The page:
Batavia, New York
When our friend the avant-garde playwright asked my wife to appear in his latest production, Lucine didn’t realize she was going to have to make her own abacus. No, she wasn’t playing Cleopatra’s accountant, but rather the modern châtelaine of a resort hotel on the shores of New York’s Chautauqua Lake, whose very name is redolent of uplift, of sedulous self-improvement, of the earnest aspirational Protestantism of the 19th-century Chautauqua movement — ‘the most American thing in America’, Theodore Roosevelt called it — whose spirit lives on in the nearby Chautauqua Institution.
Lucine and her castmates wore togas. (Don’t ask why; I don’t know.) The slippage of one actor’s toga led to a wardrobe malfunction à la Janet Jackson in the 2004 Super Bowl halftime show. The woman sitting next to me, whom I had met just minutes before, whispered urgently, ‘This may be too much information, but I can’t take my eyes off that man’s nipple.’ I nodded commiseratively, sipped my coffee and stared at the table.
Oh, and before I get to the Lesson to be Drawn from this Experience, I should mention that the play also featured a teenaged girl dressed as young Arthur Schopenhauer, reading passages of and glosses on the doleful Danziger’s impenetrable prose. One memorable line began, ‘Ontologically speaking…’
Meanwhile, my wife wandered the coffee house stage, shaking her head vigorously and muttering ‘Poodles, poodles, poodles’, which in my lowbrow enthusiasm I urged her to phrase in the way that Goober, cousin of television’s Gomer Pyle, had intoned ‘Judy, Judy, Judy’ when doing his Cary Grant imitation. Lucine’s actorly instincts, as usual, were superior to mine. (With a few clicks of this infernal machine upon which I am typing, we learned that Schopenhauer said that he preferred the company of poodles to ‘common bipeds’; literary mystery solved.)
You will not believe me when I say truthfully that it all came off just fine, a strange and wonderful production, despite the penultimate scene, a Japanese tea ceremony so interminable that the clocks ran backwards. Nothing quite like the magic of live theater, eh? Men’s nipples! A ‘Sez who? Sez me’ duet set to Schubert’s Piano Trio No. 2! Arthur Schopenhauer gags!
To get in the mood, as it were, we visited the Chautauqua Institution a week before the show went up. Earnest lectures on the Issues of the Day were being delivered, consciences were being examined for Bad Thoughts, red MAGA hats and people who work as milkers or cashiers or black-toppers were nowhere in sight. We were mainlining mainline Protestantism. As we walked the winding avenues, past million-dollar summer homes, a middle-aged man aglow with edification greeted us. ‘We’re having talks this week about white privilege!’ he burbled.
‘That’s appropriate,’ said my wife, surveying the grounds.
Yes, the man really did say this. I could almost hear the strains of ‘Venus in Furs’ as I pictured him squealing ecstatically while a well-compensated and Ivy-credentialed person of color scourged his pale flesh with hot words of reproach.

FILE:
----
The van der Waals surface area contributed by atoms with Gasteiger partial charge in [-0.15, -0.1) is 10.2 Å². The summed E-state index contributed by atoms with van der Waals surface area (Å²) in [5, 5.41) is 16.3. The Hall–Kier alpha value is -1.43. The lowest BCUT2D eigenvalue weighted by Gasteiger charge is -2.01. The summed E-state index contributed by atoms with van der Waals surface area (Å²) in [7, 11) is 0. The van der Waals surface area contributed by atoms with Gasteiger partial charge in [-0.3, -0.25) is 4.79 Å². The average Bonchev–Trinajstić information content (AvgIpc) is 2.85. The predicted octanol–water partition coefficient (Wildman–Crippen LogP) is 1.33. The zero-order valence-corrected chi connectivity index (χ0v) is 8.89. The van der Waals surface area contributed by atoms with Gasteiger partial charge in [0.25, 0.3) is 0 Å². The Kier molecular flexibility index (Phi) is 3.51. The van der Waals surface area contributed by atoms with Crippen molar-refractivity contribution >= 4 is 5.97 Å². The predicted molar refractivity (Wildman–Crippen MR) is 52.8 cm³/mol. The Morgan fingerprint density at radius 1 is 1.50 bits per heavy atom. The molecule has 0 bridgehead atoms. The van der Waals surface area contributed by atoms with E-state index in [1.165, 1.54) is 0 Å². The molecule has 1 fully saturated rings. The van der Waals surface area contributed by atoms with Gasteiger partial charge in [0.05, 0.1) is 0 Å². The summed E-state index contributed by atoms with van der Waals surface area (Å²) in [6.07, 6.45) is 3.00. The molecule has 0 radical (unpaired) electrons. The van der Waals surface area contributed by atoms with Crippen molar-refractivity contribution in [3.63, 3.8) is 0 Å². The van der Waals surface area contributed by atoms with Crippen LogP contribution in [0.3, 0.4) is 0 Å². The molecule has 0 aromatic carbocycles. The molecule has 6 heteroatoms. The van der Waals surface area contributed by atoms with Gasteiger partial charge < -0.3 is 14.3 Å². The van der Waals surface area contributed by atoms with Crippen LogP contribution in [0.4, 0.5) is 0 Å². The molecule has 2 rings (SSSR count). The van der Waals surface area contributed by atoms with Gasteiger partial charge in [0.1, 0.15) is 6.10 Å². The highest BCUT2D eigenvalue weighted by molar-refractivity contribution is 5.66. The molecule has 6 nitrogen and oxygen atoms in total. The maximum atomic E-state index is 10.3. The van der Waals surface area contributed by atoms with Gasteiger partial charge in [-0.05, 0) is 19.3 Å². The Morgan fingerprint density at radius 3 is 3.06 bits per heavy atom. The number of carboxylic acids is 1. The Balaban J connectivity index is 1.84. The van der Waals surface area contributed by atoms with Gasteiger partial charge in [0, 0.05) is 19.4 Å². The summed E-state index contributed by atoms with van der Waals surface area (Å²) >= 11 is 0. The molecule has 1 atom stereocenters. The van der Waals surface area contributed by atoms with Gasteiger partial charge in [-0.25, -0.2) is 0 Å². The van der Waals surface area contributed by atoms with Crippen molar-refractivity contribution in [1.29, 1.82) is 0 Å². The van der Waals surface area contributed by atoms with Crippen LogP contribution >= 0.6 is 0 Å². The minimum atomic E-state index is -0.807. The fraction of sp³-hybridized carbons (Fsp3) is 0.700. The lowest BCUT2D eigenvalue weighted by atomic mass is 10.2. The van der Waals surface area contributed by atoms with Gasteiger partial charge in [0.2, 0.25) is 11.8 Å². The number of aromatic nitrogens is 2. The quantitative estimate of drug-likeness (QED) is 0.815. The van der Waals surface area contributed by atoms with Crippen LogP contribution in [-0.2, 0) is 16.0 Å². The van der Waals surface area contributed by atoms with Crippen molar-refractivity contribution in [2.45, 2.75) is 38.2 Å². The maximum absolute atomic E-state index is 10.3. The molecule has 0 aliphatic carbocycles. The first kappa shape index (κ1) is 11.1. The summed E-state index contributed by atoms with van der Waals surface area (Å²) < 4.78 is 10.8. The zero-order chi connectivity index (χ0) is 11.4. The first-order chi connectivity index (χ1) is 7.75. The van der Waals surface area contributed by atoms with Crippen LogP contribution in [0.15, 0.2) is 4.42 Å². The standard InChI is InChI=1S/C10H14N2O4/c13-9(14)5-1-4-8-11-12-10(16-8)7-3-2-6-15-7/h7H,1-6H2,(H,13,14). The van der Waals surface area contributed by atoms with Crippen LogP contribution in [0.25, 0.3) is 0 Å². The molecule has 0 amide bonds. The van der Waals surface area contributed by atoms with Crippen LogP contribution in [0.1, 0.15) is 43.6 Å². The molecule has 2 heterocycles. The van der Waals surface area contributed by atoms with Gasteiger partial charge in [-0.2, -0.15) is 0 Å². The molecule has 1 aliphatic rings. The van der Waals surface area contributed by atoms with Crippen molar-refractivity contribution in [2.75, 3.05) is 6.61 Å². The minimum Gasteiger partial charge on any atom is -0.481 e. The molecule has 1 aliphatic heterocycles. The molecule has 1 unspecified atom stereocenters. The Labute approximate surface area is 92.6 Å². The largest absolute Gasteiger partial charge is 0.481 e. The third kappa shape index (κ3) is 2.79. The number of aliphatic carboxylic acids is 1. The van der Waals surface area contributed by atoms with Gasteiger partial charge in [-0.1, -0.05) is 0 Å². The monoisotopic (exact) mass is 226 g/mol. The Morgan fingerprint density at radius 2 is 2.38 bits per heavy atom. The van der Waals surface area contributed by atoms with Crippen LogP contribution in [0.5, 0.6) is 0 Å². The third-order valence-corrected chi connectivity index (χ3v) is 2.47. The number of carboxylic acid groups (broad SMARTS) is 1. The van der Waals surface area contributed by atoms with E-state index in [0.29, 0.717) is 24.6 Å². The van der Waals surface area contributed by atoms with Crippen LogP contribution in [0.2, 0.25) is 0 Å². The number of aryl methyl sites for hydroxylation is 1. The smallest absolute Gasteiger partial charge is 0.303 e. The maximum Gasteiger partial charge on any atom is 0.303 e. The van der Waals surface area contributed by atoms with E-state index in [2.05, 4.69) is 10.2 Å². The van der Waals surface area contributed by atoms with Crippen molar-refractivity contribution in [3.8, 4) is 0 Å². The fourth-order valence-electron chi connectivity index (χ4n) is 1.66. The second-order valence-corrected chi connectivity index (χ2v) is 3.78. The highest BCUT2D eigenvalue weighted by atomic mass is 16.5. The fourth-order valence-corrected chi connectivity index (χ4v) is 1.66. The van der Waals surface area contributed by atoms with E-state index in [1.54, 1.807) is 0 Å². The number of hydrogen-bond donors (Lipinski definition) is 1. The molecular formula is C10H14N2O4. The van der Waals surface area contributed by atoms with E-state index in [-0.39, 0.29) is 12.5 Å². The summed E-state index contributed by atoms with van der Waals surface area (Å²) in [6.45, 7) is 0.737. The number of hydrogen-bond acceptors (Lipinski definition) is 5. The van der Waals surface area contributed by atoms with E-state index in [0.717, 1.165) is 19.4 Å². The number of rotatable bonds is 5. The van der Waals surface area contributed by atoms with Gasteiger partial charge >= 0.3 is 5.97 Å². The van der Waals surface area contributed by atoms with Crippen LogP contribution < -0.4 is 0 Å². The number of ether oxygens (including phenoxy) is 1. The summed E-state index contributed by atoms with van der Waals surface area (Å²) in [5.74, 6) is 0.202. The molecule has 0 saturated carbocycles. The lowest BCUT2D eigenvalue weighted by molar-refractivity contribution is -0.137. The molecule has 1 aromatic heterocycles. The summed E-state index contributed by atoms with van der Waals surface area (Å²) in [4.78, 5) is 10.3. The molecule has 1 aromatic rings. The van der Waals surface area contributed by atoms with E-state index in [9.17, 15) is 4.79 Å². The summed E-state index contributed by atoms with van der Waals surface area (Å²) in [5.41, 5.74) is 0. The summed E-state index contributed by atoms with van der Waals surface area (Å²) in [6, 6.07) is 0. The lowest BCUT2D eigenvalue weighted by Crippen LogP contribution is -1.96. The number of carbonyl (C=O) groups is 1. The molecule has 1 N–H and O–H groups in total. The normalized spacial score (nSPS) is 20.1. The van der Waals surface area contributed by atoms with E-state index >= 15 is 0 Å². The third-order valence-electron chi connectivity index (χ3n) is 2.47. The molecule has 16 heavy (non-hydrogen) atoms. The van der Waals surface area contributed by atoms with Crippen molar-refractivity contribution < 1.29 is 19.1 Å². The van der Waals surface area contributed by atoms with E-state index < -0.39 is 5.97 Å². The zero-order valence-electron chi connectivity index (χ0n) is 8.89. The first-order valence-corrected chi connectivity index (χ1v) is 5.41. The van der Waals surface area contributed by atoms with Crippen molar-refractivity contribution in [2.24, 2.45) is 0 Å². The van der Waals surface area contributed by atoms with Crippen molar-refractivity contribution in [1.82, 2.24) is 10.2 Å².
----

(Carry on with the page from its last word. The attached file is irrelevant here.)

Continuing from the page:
We fled Chautauqua for the long ride home. We hadn’t time on this excursion into southwestern New York State to drop by neighboring Lily Dale, which also figured into the play. Lily Dale is the venerable spiritualist colony in which no one ever dies; or, if they do, they can be rung up on the spectral hotline for $100 an hour by a middling medium. Our house, 100 miles to the north, once was dwelt in by Genesee County’s most prominent early 20th-century spiritualists. When we bought it 27 years ago, the New Age divorcee who had saved it from the wrecking ball told us that it was haunted, and that ‘pixies and fairies frolic in the flower beds’. I’ve seen a few boozing it up in our kitchen now and then, but as far as I know they’ve left the flowers unmolested.
Schopenhauer meets Chautauqua is exactly what the theater world needs now: homegrown, grassroots, locally accented plays that bring to life the idiosyncratic America that Taylor Swift and Netflix and the Department of Homeland Security would bury under the rubble of plastic and paranoia.
A pertinent, pathetic story: in 2009, Rocco Landesman, President Obama’s chairman of the National Endowment for the Arts, visited that Middle American metonym Peoria, Illinois. The purpose was to demonstrate the vitality of theater in the heartland. How did Peoria demonstrate said vitality? Perhaps with a play about native son Richard Pryor, or a fantasia on the farm equipment industry, or some punked-up medley of the mellow tunes of Peoria’s own Dan Fogelberg?
No. The community theater entertained him with a performance of Rent. How obediently they lapped up their betters’ sloppy seconds. The Peorians demonstrated their colonial servility, their abject and imagination-less acceptance of Mordor’s culture-widgets.
Ontologically speaking, they dead. The poodles, however, keep on barking.
This article is in The Spectator’s November 2019 US edition.